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Re: [std-proposals] Relocation in C++

From: Edward Catmur <ecatmur_at_[hidden]>
Date: Tue, 23 Aug 2022 18:25:37 +0100
On Tue, 23 Aug 2022 at 12:40, S├ębastien Bini <sebastien.bini_at_[hidden]>

> On Mon, Aug 22, 2022 at 10:08 PM Edward Catmur <ecatmur_at_[hidden]>
> wrote:
>> On Mon, 22 Aug 2022 at 14:36, S├ębastien Bini <sebastien.bini_at_[hidden]>
>> wrote:
>>> I'm in favor of the default operator to be aliased. However this is not
>>> enough as if the assignment operator of each subclass is not aliased, then
>>> you may still end-up making that many copies (or relocations).
>>> I believe we do need to provide a way to clearly annotate the assignment
>>> operator as aliased (that reloc keyword comes in). Also, it would serve for
>>> assignment operators that are defaulted in the implementation file only.
>> I contend that it's enough to mandate aliasing for relocatable-by-ABI
>> types. Note that this doesn't affect ABI in that the callee still does the
>> same amount of work; the difference is that the caller is required to
>> observe that the source and target cannot alias and that therefore the
>> parameter can alias the source instead of having to be a relocated
>> temporary.
> If I understand correctly, you suggest that aliasing be mandated only for
> types that have a relocation constructor and have not opted-out of the ABI
> break? I like this idea, it further avoids another keyword in the operator
> declaration.
> But what about trivial types, which follow the rule of zero?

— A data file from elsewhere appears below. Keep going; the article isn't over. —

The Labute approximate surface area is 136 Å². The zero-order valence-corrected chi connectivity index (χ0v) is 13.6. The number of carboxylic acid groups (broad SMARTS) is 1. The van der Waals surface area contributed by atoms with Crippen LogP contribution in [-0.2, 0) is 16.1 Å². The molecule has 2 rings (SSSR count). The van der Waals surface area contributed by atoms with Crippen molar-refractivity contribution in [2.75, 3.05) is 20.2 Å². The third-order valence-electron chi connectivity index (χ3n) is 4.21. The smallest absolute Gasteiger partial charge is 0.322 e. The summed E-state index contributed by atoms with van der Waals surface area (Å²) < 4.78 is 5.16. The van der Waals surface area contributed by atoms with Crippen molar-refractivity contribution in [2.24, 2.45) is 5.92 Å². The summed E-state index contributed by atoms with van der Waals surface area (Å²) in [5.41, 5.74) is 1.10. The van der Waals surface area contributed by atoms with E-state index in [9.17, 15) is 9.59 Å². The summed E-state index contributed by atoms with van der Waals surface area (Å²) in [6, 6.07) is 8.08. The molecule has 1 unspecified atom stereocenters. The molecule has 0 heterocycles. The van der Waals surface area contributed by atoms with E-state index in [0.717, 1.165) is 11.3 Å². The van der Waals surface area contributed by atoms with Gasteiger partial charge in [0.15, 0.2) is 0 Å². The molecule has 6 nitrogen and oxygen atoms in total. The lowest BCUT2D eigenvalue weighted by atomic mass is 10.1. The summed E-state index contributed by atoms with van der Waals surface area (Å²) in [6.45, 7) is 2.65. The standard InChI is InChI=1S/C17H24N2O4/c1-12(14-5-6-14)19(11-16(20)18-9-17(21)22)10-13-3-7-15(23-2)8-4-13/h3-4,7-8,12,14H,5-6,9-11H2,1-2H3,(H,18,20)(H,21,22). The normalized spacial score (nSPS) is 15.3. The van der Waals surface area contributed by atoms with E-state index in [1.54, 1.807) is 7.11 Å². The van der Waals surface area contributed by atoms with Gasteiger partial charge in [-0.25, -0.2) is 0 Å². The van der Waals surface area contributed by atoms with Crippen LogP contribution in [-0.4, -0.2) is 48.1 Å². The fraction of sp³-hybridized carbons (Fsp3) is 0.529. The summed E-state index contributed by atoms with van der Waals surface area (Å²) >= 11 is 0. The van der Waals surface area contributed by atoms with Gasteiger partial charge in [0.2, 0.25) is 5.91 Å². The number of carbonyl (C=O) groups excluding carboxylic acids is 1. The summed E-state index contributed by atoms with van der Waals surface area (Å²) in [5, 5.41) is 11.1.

> struct S { int _d; S& operator=(S rhs) { _d = rhs._d; return *this; } };
> They will get a relocation constructor for free, even if none of their
> subobjects explicitly provides a relocation constructor. Had they declared
> a prvalue-assignment operator, then it would change its ABI silently. It's
> okay for them to silently go from caller-destroy to callee-destroy as their
> destructor is a no-op, but aliasing will also force the parameter to share
> the same address as the caller's site source object, which is a silent ABI
> break.

It's not always an ABI break. On all 64-bit ABIs that I'm aware of (see
https://www.agner.org/optimize/calling_conventions.pdf), the caller is
responsible for allocating and cleaning up stack space used by oversized /
non-trivial objects, so the callee doesn't need to know whether aliasing is

On the other hand, it is an ABI break on most 32-bit ABIs. But your
example struct doesn't even follow the rule of zero (once relocating
assignment becomes a special member function), so maybe it would be OK if
aliasing doesn't occur in that specific case. In fact, it's quite possible
that the presence of a user-declared relocating assignment operator would
suppress the relocating constructor, so it definitely wouldn't be a
candidate for aliasing?

Received on 2022-08-23 17:25:50